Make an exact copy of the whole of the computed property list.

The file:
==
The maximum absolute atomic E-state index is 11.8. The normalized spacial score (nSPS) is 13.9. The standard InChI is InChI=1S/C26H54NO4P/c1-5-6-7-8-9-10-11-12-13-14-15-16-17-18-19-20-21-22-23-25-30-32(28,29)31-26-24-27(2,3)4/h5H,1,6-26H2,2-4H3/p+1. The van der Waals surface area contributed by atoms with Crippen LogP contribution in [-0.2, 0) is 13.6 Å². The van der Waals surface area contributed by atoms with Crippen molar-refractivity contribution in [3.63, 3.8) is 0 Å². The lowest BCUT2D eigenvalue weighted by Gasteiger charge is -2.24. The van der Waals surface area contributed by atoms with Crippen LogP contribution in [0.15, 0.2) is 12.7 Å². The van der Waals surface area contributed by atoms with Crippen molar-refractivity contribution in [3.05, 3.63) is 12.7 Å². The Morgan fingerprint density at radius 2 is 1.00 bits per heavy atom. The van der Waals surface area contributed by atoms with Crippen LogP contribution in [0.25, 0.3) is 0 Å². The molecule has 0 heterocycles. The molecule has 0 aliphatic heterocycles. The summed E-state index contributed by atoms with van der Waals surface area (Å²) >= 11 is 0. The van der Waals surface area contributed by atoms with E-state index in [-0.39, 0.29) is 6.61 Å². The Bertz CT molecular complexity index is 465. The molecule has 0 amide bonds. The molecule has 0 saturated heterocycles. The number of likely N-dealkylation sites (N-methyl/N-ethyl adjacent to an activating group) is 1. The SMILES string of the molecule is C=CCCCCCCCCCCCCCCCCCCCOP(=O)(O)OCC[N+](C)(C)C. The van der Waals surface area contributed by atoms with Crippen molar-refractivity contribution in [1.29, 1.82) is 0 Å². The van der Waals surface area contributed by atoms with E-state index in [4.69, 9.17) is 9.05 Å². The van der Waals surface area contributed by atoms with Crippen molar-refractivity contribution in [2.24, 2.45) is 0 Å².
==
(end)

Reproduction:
The maximum absolute atomic E-state index is 11.8. The normalized spacial score (nSPS) is 13.9. The standard InChI is InChI=1S/C26H54NO4P/c1-5-6-7-8-9-10-11-12-13-14-15-16-17-18-19-20-21-22-23-25-30-32(28,29)31-26-24-27(2,3)4/h5H,1,6-26H2,2-4H3/p+1. The van der Waals surface area contributed by atoms with Crippen LogP contribution in [-0.2, 0) is 13.6 Å². The van der Waals surface area contributed by atoms with Crippen molar-refractivity contribution in [3.63, 3.8) is 0 Å². The lowest BCUT2D eigenvalue weighted by Gasteiger charge is -2.24. The van der Waals surface area contributed by atoms with Crippen LogP contribution in [0.15, 0.2) is 12.7 Å². The van der Waals surface area contributed by atoms with Crippen molar-refractivity contribution in [3.05, 3.63) is 12.7 Å². The Morgan fingerprint density at radius 2 is 1.00 bits per heavy atom. The van der Waals surface area contributed by atoms with Crippen LogP contribution in [0.25, 0.3) is 0 Å². The molecule has 0 heterocycles. The molecule has 0 aliphatic heterocycles. The summed E-state index contributed by atoms with van der Waals surface area (Å²) >= 11 is 0. The van der Waals surface area contributed by atoms with E-state index in [-0.39, 0.29) is 6.61 Å². The Bertz CT molecular complexity index is 465. The molecule has 0 amide bonds. The molecule has 0 saturated heterocycles. The number of likely N-dealkylation sites (N-methyl/N-ethyl adjacent to an activating group) is 1. The SMILES string of the molecule is C=CCCCCCCCCCCCCCCCCCCCOP(=O)(O)OCC[N+](C)(C)C. The van der Waals surface area contributed by atoms with Crippen molar-refractivity contribution in [1.29, 1.82) is 0 Å². The van der Waals surface area contributed by atoms with E-state index in [4.69, 9.17) is 9.05 Å². The van der Waals surface area contributed by atoms with Crippen molar-refractivity contribution in [2.24, 2.45) is 0 Å².